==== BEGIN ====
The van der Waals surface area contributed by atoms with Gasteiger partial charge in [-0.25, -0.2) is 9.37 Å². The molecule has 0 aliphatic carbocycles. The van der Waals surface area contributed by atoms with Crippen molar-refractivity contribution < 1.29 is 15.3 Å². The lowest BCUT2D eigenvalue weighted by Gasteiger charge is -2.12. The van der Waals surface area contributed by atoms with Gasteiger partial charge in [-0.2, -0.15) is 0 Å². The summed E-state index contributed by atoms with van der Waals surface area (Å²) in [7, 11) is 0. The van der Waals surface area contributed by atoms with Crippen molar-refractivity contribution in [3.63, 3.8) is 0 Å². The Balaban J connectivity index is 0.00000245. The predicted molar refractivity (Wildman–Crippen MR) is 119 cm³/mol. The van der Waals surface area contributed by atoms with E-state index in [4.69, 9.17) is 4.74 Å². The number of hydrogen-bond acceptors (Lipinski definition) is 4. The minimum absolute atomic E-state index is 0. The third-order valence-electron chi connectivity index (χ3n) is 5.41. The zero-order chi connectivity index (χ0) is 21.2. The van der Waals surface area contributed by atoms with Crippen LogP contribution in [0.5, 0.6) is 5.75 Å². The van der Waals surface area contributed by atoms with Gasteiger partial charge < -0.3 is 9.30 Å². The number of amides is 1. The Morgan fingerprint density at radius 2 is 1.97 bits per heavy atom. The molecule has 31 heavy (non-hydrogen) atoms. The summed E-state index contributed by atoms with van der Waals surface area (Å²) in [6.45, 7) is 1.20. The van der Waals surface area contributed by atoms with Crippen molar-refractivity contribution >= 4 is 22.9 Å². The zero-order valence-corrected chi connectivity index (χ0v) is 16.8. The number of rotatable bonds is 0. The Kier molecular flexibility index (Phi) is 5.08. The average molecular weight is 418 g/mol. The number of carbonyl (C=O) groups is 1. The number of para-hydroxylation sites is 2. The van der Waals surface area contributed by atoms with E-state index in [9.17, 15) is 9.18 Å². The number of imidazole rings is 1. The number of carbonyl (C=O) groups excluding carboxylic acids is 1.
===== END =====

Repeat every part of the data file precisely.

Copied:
The van der Waals surface area contributed by atoms with Gasteiger partial charge in [-0.25, -0.2) is 9.37 Å². The molecule has 0 aliphatic carbocycles. The van der Waals surface area contributed by atoms with Crippen molar-refractivity contribution < 1.29 is 15.3 Å². The lowest BCUT2D eigenvalue weighted by Gasteiger charge is -2.12. The van der Waals surface area contributed by atoms with Gasteiger partial charge in [-0.2, -0.15) is 0 Å². The summed E-state index contributed by atoms with van der Waals surface area (Å²) in [7, 11) is 0. The van der Waals surface area contributed by atoms with Crippen molar-refractivity contribution in [3.63, 3.8) is 0 Å². The Balaban J connectivity index is 0.00000245. The predicted molar refractivity (Wildman–Crippen MR) is 119 cm³/mol. The van der Waals surface area contributed by atoms with E-state index in [4.69, 9.17) is 4.74 Å². The number of hydrogen-bond acceptors (Lipinski definition) is 4. The minimum absolute atomic E-state index is 0. The third-order valence-electron chi connectivity index (χ3n) is 5.41. The zero-order chi connectivity index (χ0) is 21.2. The van der Waals surface area contributed by atoms with Crippen LogP contribution in [0.5, 0.6) is 5.75 Å². The van der Waals surface area contributed by atoms with Gasteiger partial charge < -0.3 is 9.30 Å². The number of amides is 1. The Morgan fingerprint density at radius 2 is 1.97 bits per heavy atom. The molecule has 31 heavy (non-hydrogen) atoms. The summed E-state index contributed by atoms with van der Waals surface area (Å²) in [6.45, 7) is 1.20. The van der Waals surface area contributed by atoms with Crippen molar-refractivity contribution >= 4 is 22.9 Å². The zero-order valence-corrected chi connectivity index (χ0v) is 16.8. The number of rotatable bonds is 0. The Kier molecular flexibility index (Phi) is 5.08. The average molecular weight is 418 g/mol. The number of carbonyl (C=O) groups is 1. The number of para-hydroxylation sites is 2. The van der Waals surface area contributed by atoms with E-state index in [9.17, 15) is 9.18 Å². The number of imidazole rings is 1. The number of carbonyl (C=O) groups excluding carboxylic acids is 1.